The late ‘60s were a strange and interesting time so it shouldn’t be seen as too surprising that a Jewish Philadelphia born jazz fan, who had actually managed to shake John Coltrane’s hand, formed a Western Swing band in Paw Paw, West Virginia, after attending a Commander Cody and His Lost Planet Airmen gig. The jazz fan was Ray Benson and the band was Asleep At The Wheel and the year was 1969.
The group soon got a gig supporting Alice Cooper and Hot Tuna and within a year had moved to East Oakland, California, at the suggestion of Commander Cody and His Lost Planet Airmen. They shared the local audience with Commander Cody, and to an extent Doug Sahm. After being mentioned in a Rolling Stone interview by Van Morrison they secured a record deal with United Artists. At the suggestion of Willie Nelson they moved to Austin, Texas, in 1974 where they became stalwarts of the Austin music scene and it is still their base today. Since their early days they have released over 30 albums, won 9 Grammy Awards and while Ray Benson has been a constant as singer, songwriter, guitarist and producer there have been over 80 other musicians passing through the band’s ranks.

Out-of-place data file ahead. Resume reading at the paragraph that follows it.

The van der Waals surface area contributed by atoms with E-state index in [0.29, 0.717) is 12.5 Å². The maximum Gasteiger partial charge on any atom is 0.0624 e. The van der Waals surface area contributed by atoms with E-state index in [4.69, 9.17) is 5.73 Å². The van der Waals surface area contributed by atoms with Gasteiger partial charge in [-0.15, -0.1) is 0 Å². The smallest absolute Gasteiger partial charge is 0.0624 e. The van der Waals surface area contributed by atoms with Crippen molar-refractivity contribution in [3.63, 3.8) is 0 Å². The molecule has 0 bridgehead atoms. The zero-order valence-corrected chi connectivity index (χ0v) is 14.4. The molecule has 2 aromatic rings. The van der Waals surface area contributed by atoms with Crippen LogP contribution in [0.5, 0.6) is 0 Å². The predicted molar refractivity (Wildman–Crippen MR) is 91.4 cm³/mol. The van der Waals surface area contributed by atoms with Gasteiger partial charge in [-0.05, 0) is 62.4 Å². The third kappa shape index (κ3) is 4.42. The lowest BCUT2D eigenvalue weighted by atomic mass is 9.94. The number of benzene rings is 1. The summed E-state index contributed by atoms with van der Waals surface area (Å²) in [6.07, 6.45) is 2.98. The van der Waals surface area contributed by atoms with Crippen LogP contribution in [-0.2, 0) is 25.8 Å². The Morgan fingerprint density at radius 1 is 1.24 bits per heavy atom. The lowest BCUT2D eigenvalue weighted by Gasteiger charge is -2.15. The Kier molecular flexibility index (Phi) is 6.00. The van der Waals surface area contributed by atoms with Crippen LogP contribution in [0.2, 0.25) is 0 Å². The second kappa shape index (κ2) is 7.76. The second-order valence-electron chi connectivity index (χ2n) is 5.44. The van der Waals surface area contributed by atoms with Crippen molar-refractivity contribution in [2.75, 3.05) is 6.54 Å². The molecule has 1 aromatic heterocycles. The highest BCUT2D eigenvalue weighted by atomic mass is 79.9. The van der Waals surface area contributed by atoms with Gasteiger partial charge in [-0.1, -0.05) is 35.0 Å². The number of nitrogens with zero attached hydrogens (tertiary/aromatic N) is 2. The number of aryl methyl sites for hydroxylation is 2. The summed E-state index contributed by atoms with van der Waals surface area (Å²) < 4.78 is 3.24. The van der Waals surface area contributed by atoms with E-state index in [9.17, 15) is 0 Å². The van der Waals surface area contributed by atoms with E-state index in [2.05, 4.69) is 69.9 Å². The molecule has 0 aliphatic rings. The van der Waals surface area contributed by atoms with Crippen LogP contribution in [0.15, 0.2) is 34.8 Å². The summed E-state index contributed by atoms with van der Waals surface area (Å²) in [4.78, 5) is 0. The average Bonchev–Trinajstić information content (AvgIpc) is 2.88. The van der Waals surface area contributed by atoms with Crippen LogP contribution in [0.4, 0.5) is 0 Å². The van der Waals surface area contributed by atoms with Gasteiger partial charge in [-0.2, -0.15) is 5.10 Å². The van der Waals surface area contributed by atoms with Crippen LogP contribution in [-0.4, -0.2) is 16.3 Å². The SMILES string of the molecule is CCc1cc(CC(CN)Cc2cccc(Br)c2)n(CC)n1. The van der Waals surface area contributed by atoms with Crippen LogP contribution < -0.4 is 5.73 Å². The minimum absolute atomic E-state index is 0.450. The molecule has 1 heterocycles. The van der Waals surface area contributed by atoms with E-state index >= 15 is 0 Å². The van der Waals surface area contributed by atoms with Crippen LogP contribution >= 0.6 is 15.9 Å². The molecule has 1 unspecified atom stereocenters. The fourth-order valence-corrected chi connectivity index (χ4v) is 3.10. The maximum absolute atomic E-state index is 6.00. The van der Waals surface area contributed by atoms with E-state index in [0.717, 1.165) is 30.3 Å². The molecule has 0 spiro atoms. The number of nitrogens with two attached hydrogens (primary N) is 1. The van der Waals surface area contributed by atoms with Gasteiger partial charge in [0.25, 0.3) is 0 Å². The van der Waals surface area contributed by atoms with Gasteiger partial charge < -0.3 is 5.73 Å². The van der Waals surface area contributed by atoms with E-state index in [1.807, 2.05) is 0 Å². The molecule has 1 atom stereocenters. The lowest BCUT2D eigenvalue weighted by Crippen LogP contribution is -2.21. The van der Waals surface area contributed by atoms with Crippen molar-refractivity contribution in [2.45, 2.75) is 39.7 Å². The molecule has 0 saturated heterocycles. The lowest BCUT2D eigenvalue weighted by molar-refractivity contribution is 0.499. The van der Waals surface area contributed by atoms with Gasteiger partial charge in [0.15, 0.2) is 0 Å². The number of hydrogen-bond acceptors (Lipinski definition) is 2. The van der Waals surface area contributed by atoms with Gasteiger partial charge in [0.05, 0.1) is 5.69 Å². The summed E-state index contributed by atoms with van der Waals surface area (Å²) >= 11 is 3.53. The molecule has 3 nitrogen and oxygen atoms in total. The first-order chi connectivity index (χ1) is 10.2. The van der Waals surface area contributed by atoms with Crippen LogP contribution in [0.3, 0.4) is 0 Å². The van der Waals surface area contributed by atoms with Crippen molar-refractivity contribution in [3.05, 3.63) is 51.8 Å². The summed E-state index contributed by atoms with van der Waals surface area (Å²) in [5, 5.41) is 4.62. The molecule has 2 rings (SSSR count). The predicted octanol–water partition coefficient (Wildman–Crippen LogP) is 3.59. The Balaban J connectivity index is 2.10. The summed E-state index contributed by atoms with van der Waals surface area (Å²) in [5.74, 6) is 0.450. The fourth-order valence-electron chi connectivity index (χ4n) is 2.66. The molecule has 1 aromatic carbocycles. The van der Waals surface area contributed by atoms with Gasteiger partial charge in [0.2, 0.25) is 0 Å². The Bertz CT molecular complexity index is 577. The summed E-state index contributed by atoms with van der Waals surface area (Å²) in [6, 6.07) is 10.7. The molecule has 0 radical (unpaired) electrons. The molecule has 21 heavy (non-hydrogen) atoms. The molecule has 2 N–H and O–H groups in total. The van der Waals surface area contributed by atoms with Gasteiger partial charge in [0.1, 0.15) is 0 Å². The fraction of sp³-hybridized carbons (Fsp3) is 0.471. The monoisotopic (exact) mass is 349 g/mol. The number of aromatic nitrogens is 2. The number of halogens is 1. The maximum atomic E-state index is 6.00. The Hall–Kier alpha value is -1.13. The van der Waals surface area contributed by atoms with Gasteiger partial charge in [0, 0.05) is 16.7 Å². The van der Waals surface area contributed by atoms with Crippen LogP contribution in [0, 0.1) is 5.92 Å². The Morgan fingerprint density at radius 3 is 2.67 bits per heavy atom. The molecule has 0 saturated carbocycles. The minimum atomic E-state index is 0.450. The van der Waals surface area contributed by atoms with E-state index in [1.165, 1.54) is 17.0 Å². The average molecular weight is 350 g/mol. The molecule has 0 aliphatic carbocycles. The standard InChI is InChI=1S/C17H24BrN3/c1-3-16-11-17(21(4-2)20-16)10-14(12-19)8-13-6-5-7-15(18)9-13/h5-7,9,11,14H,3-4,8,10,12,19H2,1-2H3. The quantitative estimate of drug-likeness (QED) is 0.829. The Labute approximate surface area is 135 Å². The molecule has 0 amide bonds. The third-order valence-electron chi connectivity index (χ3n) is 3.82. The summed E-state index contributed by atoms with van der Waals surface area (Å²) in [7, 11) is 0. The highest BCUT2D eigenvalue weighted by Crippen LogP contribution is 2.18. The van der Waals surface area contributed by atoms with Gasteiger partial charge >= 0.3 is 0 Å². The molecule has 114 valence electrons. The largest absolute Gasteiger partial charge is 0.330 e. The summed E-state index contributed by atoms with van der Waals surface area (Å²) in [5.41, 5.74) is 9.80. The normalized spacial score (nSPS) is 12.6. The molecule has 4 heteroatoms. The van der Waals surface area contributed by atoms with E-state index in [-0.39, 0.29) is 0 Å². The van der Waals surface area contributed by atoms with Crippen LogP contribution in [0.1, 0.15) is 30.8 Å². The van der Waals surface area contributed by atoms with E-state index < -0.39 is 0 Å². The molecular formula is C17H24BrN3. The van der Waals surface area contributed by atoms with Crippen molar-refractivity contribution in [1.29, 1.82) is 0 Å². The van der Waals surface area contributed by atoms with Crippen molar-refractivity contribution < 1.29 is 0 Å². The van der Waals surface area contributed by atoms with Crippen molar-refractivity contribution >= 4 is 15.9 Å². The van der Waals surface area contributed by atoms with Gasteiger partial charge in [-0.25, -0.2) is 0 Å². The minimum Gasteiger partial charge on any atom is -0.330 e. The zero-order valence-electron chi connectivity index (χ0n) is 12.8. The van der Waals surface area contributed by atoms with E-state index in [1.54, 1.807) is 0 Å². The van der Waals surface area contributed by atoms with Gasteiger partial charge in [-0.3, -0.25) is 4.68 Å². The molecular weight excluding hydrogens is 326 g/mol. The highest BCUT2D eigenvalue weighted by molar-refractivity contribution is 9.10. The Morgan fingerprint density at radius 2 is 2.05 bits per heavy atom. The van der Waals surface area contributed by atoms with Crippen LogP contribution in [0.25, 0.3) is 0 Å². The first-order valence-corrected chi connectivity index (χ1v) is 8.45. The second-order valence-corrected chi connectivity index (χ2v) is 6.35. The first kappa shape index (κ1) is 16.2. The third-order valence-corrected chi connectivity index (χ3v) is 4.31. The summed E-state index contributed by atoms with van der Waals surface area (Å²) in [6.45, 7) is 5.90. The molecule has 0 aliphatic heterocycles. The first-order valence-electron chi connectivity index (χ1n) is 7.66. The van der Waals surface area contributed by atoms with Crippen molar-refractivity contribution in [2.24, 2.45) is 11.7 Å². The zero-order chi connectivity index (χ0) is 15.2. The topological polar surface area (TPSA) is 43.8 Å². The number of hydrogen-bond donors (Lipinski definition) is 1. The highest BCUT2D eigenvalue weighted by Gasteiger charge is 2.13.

By 1969, Western Swing was a fading musical memory in the minds of its fans from the ‘20s, ‘30s and ‘40s and what very few people appreciated was its fundament influence on rockabilly, rock’n’roll and the Bakersfield sound of Buck Owens and Merle Haggard. Western Swing developed in the ‘20s in Oklahoma and Texas when local groups added the current jazz music to the traditional music of those states in a effort to keep the locals dancing. It proved to be a southern phenomenon spreading to California and other southern states. It hit its peak of popularity just before and during WWII. Its popularity waned with the decline in the popularity of other jazz dance music and the rise of R&B and rock’n’roll. As a genre, it proved particularly innovative in its instrumentation, popularising the amplified steel guitar which was subsequently adopted by other country musicians. Key artists include Bob Wills And His Texas Playboys and Spade Cooley. Merle Travis has said “Western Swing is nothing more than a group of talented country boys, unschooled in music, but playing the music they feel, beating a solid two-four rhythm to the harmonies that buzz around their brains. When it escapes in all its musical glory, my friend, you have Western Swing.”.